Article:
- Watch: The People Who Would Leave Earth For A One-Way Trip To Mars
- ABC iView Has Changed: Here's What's New
- Photos: Storm Over Sydney Looks Like 'Independence Day'
- The War For TV: Aussie Networks Plea For Government Help To Fight Netflix
- What Is This Fake Hoverboard Company Actually Promoting?
- Aussie Kid Ordered To Pay $105,000 After Defamatory Tweet
Scientists unlock mystery of out-of-body experiences.
The newest tomahawk is a mighty morphin' cruise missile.
Free Apps For iOS, Android And Windows Phone
This Week In Smartphone Software Updates
When will you be updated...?
Whitenoise Gizmodo Community
Where the Giz community chats.
I did the world's first ice cream cleanse.
App Deals Of The Day
Today's best mobile app deals for Android, iOS and Windows Phone.
A one-way trip to Mars, China's smog-busting drones.
Boeing's X-36 is the single coolest R/C plane in the history of aviation.
How the art of tattoo has coloured world history.
It’s been over ten years since the Opportunity rover landed on Mars and began its journey of scientific discovery. Amazingly, the little guy is still trucking along, gathering data for NASA. The Mars Orbiter recently had the chance to snap a photo of Opportunity using its High Resolution Imaging Science Experiment (HiRISE) camera, in the hopes of solving a mystery involving… a rock.
Curiosity is the hip name in Mars-rovin, but the Opportunity rover was doing it long, long before. Just yesterday Opportunity hit its 10-year anniversary on Mars — it left Earth 10 years ago in July. Not bad for a mission intended to last a mere three (Earth) months. In celebration it sent back a selfie.
On January 4, 2004, the first of two identical robotic exploratory rovers, NASA’s Spirit, snapped this stunning 360 degree image of its surroundings, moments after setting down on Mars. In the years to follow, both Spirit and its sister Opportunity helped revolutionise our understanding of the Red Planet.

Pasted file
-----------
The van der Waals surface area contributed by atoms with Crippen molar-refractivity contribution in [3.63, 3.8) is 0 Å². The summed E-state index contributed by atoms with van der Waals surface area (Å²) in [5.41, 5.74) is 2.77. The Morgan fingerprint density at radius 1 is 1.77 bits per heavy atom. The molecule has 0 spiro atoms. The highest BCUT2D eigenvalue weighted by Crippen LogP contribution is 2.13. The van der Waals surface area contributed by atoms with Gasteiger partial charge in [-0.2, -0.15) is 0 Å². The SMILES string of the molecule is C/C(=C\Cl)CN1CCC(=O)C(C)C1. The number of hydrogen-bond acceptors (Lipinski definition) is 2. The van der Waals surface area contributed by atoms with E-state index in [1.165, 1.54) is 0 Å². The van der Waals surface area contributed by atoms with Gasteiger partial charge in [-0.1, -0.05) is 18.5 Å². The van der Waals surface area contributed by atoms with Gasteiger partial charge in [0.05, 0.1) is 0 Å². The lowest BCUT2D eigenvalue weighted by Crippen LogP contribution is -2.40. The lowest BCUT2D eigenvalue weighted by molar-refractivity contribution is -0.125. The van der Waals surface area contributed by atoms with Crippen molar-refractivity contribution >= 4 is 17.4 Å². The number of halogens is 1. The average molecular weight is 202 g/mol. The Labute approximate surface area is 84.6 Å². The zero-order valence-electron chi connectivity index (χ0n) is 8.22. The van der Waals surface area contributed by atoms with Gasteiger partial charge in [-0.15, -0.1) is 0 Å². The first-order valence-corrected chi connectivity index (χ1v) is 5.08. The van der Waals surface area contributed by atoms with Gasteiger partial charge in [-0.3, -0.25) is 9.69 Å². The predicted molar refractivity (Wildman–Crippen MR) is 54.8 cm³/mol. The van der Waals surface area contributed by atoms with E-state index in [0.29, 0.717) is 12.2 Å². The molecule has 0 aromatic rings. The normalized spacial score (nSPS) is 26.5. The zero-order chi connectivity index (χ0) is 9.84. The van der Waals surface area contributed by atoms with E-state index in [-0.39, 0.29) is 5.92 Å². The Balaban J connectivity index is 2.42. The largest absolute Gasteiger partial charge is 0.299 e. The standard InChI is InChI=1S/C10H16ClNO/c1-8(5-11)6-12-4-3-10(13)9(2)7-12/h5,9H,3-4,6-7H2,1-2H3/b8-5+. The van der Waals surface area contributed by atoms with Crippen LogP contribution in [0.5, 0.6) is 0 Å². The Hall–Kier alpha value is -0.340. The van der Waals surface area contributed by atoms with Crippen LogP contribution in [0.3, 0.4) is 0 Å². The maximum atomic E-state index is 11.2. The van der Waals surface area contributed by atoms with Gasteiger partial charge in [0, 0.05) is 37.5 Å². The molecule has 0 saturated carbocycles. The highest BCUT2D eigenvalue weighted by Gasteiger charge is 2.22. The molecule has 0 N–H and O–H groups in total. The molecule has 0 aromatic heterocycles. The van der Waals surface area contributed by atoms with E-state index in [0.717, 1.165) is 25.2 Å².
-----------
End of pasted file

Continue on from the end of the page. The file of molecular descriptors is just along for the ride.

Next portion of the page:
When NASA’s Opportunity rover launched on July 7th, 2003, expectations were modest. It would spend 90 Martian days exploring soil and rock samples and taking panoramas of the Red Planet; anything else would be a bonus. Nearly 10 years after its initial shift was up, Opportunity is still going strong.
Opportunity, aka The Little Rover That Could, is still making important discoveries 10 years into its Martian jaunt. After the devastating loss of twin rover Spirit in 2011, Opportunity rallied and kept trekking, only to recently discover a fascinating rock near Endurance Crater.
Have you ever wondered what it would be like to walk around on Mars? For 99.99999% of us, this may be as close as we ever get. NASA’s Jet Propulsion Laboratory has given us the honour of taking the lid off of this awesome, interactive eye-candy. Basically it’s Google Earth, for Mars.
Even as its twin goes dark, Opportunity soldiers on unabated: The plucky NASA Mars rover, on the planet for seven years now, just passed an impressive 30-kilometre milestone.
We hadn’t visited the NASA Mars rovers in a while here at Gizmodo, so I thought I’d take a look today and see what they’re up to. Unfortunately, things could be better.